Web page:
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Our Friend the Charlatan   By: (1857-1903)

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Our Friend the Charlatan

by

George Gissing

CHAPTER I

As he waited for his breakfast, never served to time, Mr. Lashmar drummed upon the window pane, and seemed to watch a blackbird lunching with much gusto about the moist lawn of Alverholme Vicarage. But his gaze was absent and worried. The countenance of the reverend gentleman rarely wore any other expression, for he took to heart all human miseries and follies, and lived in a ceaseless mild indignation against the tenor of the age. Inwardly, Mr. Lashmar was at this moment rather pleased, having come upon an article in his weekly paper which reviewed in a very depressing strain the present aspect of English life. He felt that he might have, and ought to have, written the article himself a loss of opportunity which gave new matter for discontent.

The Rev. Philip was in his sixty seventh year; a thin, dry, round shouldered man, with bald occiput, straggling yellowish beard, and a face which recalled that of Darwin. The resemblance pleased him. Privately he accepted the theory of organic evolution, reconciling it with a very broad Anglicanism; in his public utterances he touched upon the Darwinian doctrine with a weary disdain. This contradiction involved no insincerity; Mr. Lashmar merely held in contempt the common understanding, and declined to expose an esoteric truth to vulgar misinterpretation. Yet he often worried about it as he worried over everything.

Nearer causes of disquiet were not lacking to him. For several years the income of his living had steadily decreased; his glebe, upon which he chiefly depended, fell more and more under the influence of agricultural depression, and at present he found himself, if not seriously embarrassed, likely to be so in a very short time. He was not a good economist; he despised everything in the nature of parsimony; his ideal of the clerical life demanded a liberal expenditure of money no less than unsparing personal toil. He had generously exhausted the greater part of a small private fortune; from that source there remained to him only about a hundred pounds a year. His charities must needs be restricted; his parish outlay must be pinched; domestic life must proceed on a narrower basis. And all this was to Mr. Lashmar supremely distasteful.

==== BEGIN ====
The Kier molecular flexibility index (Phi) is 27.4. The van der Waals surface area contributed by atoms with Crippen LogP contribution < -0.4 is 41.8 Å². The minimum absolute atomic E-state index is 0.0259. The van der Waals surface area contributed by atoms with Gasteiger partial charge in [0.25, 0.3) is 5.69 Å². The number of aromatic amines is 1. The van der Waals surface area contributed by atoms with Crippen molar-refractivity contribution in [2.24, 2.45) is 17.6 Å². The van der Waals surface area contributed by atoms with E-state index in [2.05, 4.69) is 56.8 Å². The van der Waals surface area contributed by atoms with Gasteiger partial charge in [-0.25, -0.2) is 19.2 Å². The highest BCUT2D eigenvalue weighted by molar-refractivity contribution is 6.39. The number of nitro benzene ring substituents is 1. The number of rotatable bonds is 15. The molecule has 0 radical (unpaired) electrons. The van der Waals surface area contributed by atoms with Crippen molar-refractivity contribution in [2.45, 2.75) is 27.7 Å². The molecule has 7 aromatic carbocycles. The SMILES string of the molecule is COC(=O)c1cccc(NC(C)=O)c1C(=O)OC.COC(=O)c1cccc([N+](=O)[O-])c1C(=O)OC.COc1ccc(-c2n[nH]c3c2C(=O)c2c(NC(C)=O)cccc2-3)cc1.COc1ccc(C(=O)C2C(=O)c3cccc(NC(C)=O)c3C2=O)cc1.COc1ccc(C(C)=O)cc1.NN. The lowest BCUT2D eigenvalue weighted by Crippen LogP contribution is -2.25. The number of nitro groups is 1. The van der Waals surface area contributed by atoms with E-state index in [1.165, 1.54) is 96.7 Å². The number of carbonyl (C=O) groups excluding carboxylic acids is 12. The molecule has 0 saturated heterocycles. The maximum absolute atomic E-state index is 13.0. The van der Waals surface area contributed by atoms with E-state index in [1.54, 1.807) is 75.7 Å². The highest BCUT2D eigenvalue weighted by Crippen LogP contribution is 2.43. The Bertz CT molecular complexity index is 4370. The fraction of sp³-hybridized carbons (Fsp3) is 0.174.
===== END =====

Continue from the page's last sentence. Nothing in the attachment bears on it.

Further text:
Not less so to Mr. Lashmar's wife, a lady ten years his junior, endowed with abundant energies in every direction save that of household order and thrift. Whilst the vicar stood waiting for breakfast, tapping drearily on the window pane, Mrs. Lashmar entered the room, and her voice sounded the deep, resonant note which announced a familiar morning mood.

"You don't mean to say that breakfast isn't ready! Surely, my dear, you could ring the bell?"

"I have done so," replied the vicar, in a tone of melancholy abstraction.

Mrs. Lashmar rang with emphasis, and for the next five minutes her contralto swelled through the vicarage, rendering inaudible the replies she kept demanding from a half rebellious, half intimidated servant. She was not personally a coarse woman, and her manners did not grossly offend against the convention of good breeding; but her nature was self assertive. She could not brook a semblance of disregard for her authority, yet, like women in general, had no idea of how to rule. The small, round face had once been pretty; now, with its prominent eyes, in drawn lips, and obscured chin, it inspired no sympathetic emotion, rather an uneasiness and an inclination for retreat. In good humour or in ill, Mrs. Lashmar was aggressive. Her smile conveyed an amiable defiance; her look of grave interest alarmed and subdued.

"I have a line from Dyce," remarked the vicar, as at length he applied himself to his lukewarm egg and very hard toast. "He thinks of running down."

"When?"

"He doesn't say."

"Then why did he write? I've no patience with those vague projects. Why did he write until he had decided on the day?"

"Really, I don't know," answered Mr. Lashmar, feebly. His wife, in this mood, had a dazing effect upon him... Continue reading book >>




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